Background: Dogs that harbor the naturally occurring ABCB1-1Δ polymorphism experience increased susceptibility to avermectin-induced neurological toxicosis as a result of deficient P-glycoprotein function. Whether or not the ABCB1-1Δ polymorphism affects susceptibility to toxicity of other P-glycoprotein substrate drugs has not been studied.
Hypothesis: Dogs that possess the ABCB1-1Δ mutation are more likely to develop hematologic toxicity associated with vincristine than ABCB1 wild-type dogs.
Animals: Thirty-four dogs diagnosed with lymphoma were included in this study.
Methods: Cheek swab samples were obtained from dogs diagnosed with lymphoma that were to be treated with vincristine. DNA was extracted from cheek swabs and the ABCB1 genotype was determined. Hematologic adverse drug reactions were recorded for each dog and graded according to the Veterinary Comparative Oncology Group's criteria for adverse event reporting (Consensus Document). In order to avoid possible bias, ABCB1 genotype results for a particular patient were not disclosed to oncologists until an initial adverse event report had been submitted.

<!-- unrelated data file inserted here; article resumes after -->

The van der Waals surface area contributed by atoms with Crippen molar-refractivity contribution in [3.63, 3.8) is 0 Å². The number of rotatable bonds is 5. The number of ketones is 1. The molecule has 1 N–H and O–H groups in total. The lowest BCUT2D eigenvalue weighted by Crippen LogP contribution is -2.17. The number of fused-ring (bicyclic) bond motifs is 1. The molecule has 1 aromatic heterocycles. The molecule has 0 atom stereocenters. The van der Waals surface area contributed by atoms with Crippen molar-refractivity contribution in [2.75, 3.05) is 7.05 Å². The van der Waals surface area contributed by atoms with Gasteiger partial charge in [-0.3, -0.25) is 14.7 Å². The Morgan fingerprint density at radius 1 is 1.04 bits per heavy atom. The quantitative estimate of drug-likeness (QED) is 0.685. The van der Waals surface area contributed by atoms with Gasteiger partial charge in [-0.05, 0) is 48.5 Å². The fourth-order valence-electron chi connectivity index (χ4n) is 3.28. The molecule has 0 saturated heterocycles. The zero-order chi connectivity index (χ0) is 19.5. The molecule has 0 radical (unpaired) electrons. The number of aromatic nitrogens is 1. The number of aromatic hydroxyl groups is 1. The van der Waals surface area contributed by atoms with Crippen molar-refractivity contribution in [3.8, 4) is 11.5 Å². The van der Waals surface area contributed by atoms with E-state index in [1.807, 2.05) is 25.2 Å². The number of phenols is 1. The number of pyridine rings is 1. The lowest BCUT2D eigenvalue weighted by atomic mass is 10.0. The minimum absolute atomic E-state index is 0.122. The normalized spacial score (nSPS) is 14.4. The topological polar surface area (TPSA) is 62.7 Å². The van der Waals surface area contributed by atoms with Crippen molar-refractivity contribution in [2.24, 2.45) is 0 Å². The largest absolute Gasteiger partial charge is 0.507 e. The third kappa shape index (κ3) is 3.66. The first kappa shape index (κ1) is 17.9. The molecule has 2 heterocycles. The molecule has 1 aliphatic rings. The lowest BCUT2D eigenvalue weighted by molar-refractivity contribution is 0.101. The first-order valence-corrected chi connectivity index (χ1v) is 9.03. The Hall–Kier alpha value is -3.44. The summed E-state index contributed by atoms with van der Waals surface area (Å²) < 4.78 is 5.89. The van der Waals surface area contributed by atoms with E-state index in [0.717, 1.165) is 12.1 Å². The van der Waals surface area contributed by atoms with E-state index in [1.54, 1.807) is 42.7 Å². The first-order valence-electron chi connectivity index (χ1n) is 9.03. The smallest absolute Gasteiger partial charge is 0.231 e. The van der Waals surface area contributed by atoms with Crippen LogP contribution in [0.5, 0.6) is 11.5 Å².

Results: Dogs heterozygous or homozygous for the ABCB1-1Δ mutation were significantly more likely to develop hematologic toxicity, specifically neutropenia (P= .0005) and thrombocytopenia (P= .0001), after treatment with vincristine than ABCB1 wild-type dogs.
Conclusions and Clinical Implications: At currently recommended dosages (0.5–0.7 mg/M2), vincristine is likely to cause hematologic toxicity in dogs with the ABCB1-1Δ mutation, resulting in treatment delays and unacceptable morbidity and mortality. Assessing the ABCB1-1Δ genotype before vincristine administration and decreasing the dosage may prevent toxicity and treatment delays resulting from neutropenia or thrombocytopenia.